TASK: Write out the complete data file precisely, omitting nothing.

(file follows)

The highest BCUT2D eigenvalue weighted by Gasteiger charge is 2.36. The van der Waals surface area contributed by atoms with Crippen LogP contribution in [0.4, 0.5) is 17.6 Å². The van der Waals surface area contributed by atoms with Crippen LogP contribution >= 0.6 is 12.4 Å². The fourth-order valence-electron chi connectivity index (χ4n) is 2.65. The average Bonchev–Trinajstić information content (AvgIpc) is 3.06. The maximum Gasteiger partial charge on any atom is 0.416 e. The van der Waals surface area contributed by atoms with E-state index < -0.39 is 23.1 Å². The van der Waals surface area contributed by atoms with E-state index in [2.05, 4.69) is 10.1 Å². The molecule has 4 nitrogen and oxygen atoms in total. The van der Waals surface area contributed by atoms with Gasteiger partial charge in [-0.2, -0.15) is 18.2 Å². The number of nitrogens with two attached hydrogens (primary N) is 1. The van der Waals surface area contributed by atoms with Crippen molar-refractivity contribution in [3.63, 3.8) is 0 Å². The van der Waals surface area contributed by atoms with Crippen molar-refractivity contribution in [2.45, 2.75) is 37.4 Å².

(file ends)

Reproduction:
The highest BCUT2D eigenvalue weighted by Gasteiger charge is 2.36. The van der Waals surface area contributed by atoms with Crippen LogP contribution in [0.4, 0.5) is 17.6 Å². The van der Waals surface area contributed by atoms with Crippen LogP contribution >= 0.6 is 12.4 Å². The fourth-order valence-electron chi connectivity index (χ4n) is 2.65. The average Bonchev–Trinajstić information content (AvgIpc) is 3.06. The maximum Gasteiger partial charge on any atom is 0.416 e. The van der Waals surface area contributed by atoms with E-state index < -0.39 is 23.1 Å². The van der Waals surface area contributed by atoms with E-state index in [2.05, 4.69) is 10.1 Å². The molecule has 4 nitrogen and oxygen atoms in total. The van der Waals surface area contributed by atoms with Gasteiger partial charge in [-0.2, -0.15) is 18.2 Å². The number of nitrogens with two attached hydrogens (primary N) is 1. The van der Waals surface area contributed by atoms with Crippen molar-refractivity contribution in [3.63, 3.8) is 0 Å². The van der Waals surface area contributed by atoms with Crippen molar-refractivity contribution in [2.45, 2.75) is 37.4 Å².